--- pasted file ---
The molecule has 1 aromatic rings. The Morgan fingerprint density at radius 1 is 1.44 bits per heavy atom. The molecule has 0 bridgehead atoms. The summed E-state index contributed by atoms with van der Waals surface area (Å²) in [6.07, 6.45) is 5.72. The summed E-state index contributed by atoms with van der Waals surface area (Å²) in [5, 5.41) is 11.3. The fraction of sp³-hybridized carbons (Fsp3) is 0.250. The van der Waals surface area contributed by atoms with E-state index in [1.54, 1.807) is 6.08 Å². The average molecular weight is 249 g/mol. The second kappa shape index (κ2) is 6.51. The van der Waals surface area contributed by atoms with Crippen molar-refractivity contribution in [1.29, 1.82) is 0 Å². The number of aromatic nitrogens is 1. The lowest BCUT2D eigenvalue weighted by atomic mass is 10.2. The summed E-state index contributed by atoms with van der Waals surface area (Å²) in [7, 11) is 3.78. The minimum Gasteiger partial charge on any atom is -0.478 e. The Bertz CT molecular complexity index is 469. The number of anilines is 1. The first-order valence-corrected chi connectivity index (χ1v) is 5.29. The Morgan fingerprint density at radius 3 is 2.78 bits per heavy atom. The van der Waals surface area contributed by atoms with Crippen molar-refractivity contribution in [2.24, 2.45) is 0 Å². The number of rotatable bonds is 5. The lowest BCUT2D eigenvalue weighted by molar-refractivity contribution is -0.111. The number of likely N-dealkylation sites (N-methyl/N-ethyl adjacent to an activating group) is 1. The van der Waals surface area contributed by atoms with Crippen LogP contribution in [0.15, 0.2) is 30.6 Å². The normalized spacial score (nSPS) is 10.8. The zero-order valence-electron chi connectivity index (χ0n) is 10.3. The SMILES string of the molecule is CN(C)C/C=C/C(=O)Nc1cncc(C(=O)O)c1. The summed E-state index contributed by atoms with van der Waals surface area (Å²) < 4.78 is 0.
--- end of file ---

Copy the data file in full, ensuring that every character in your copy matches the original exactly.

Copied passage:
The molecule has 1 aromatic rings. The Morgan fingerprint density at radius 1 is 1.44 bits per heavy atom. The molecule has 0 bridgehead atoms. The summed E-state index contributed by atoms with van der Waals surface area (Å²) in [6.07, 6.45) is 5.72. The summed E-state index contributed by atoms with van der Waals surface area (Å²) in [5, 5.41) is 11.3. The fraction of sp³-hybridized carbons (Fsp3) is 0.250. The van der Waals surface area contributed by atoms with E-state index in [1.54, 1.807) is 6.08 Å². The average molecular weight is 249 g/mol. The second kappa shape index (κ2) is 6.51. The van der Waals surface area contributed by atoms with Crippen molar-refractivity contribution in [1.29, 1.82) is 0 Å². The number of aromatic nitrogens is 1. The lowest BCUT2D eigenvalue weighted by atomic mass is 10.2. The summed E-state index contributed by atoms with van der Waals surface area (Å²) in [7, 11) is 3.78. The minimum Gasteiger partial charge on any atom is -0.478 e. The Bertz CT molecular complexity index is 469. The number of anilines is 1. The first-order valence-corrected chi connectivity index (χ1v) is 5.29. The Morgan fingerprint density at radius 3 is 2.78 bits per heavy atom. The van der Waals surface area contributed by atoms with Crippen molar-refractivity contribution in [2.24, 2.45) is 0 Å². The number of rotatable bonds is 5. The lowest BCUT2D eigenvalue weighted by molar-refractivity contribution is -0.111. The number of likely N-dealkylation sites (N-methyl/N-ethyl adjacent to an activating group) is 1. The van der Waals surface area contributed by atoms with Crippen LogP contribution in [0.15, 0.2) is 30.6 Å². The normalized spacial score (nSPS) is 10.8. The zero-order valence-electron chi connectivity index (χ0n) is 10.3. The SMILES string of the molecule is CN(C)C/C=C/C(=O)Nc1cncc(C(=O)O)c1. The summed E-state index contributed by atoms with van der Waals surface area (Å²) < 4.78 is 0.